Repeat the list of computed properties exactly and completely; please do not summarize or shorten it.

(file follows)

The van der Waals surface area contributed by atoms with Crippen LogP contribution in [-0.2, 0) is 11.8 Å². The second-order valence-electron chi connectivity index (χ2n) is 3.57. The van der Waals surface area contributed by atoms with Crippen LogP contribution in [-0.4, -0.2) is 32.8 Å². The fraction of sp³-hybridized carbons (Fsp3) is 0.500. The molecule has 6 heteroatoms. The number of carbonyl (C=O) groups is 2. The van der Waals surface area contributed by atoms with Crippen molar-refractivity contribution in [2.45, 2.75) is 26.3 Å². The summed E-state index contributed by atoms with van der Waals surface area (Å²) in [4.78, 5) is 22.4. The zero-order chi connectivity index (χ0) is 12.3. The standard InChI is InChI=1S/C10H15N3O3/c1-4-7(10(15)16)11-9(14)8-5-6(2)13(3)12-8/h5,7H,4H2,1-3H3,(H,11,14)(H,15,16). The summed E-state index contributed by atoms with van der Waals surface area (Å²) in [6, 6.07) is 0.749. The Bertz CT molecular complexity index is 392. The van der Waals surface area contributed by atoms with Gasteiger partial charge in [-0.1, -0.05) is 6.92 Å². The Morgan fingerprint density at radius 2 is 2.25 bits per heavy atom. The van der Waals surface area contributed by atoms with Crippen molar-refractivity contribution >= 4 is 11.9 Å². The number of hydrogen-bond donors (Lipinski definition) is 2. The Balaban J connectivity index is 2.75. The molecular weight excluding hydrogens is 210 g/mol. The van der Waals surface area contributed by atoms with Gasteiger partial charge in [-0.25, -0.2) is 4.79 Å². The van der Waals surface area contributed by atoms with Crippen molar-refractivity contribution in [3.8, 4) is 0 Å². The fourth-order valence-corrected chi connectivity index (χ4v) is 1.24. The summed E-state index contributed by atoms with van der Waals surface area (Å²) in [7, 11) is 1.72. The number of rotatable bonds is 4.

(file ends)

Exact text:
The van der Waals surface area contributed by atoms with Crippen LogP contribution in [-0.2, 0) is 11.8 Å². The second-order valence-electron chi connectivity index (χ2n) is 3.57. The van der Waals surface area contributed by atoms with Crippen LogP contribution in [-0.4, -0.2) is 32.8 Å². The fraction of sp³-hybridized carbons (Fsp3) is 0.500. The molecule has 6 heteroatoms. The number of carbonyl (C=O) groups is 2. The van der Waals surface area contributed by atoms with Crippen molar-refractivity contribution in [2.45, 2.75) is 26.3 Å². The summed E-state index contributed by atoms with van der Waals surface area (Å²) in [4.78, 5) is 22.4. The zero-order chi connectivity index (χ0) is 12.3. The standard InChI is InChI=1S/C10H15N3O3/c1-4-7(10(15)16)11-9(14)8-5-6(2)13(3)12-8/h5,7H,4H2,1-3H3,(H,11,14)(H,15,16). The summed E-state index contributed by atoms with van der Waals surface area (Å²) in [6, 6.07) is 0.749. The Bertz CT molecular complexity index is 392. The van der Waals surface area contributed by atoms with Gasteiger partial charge in [-0.1, -0.05) is 6.92 Å². The Morgan fingerprint density at radius 2 is 2.25 bits per heavy atom. The van der Waals surface area contributed by atoms with Crippen molar-refractivity contribution >= 4 is 11.9 Å². The number of hydrogen-bond donors (Lipinski definition) is 2. The Balaban J connectivity index is 2.75. The molecular weight excluding hydrogens is 210 g/mol. The van der Waals surface area contributed by atoms with Gasteiger partial charge in [-0.25, -0.2) is 4.79 Å². The van der Waals surface area contributed by atoms with Crippen molar-refractivity contribution in [3.8, 4) is 0 Å². The fourth-order valence-corrected chi connectivity index (χ4v) is 1.24. The summed E-state index contributed by atoms with van der Waals surface area (Å²) in [7, 11) is 1.72. The number of rotatable bonds is 4.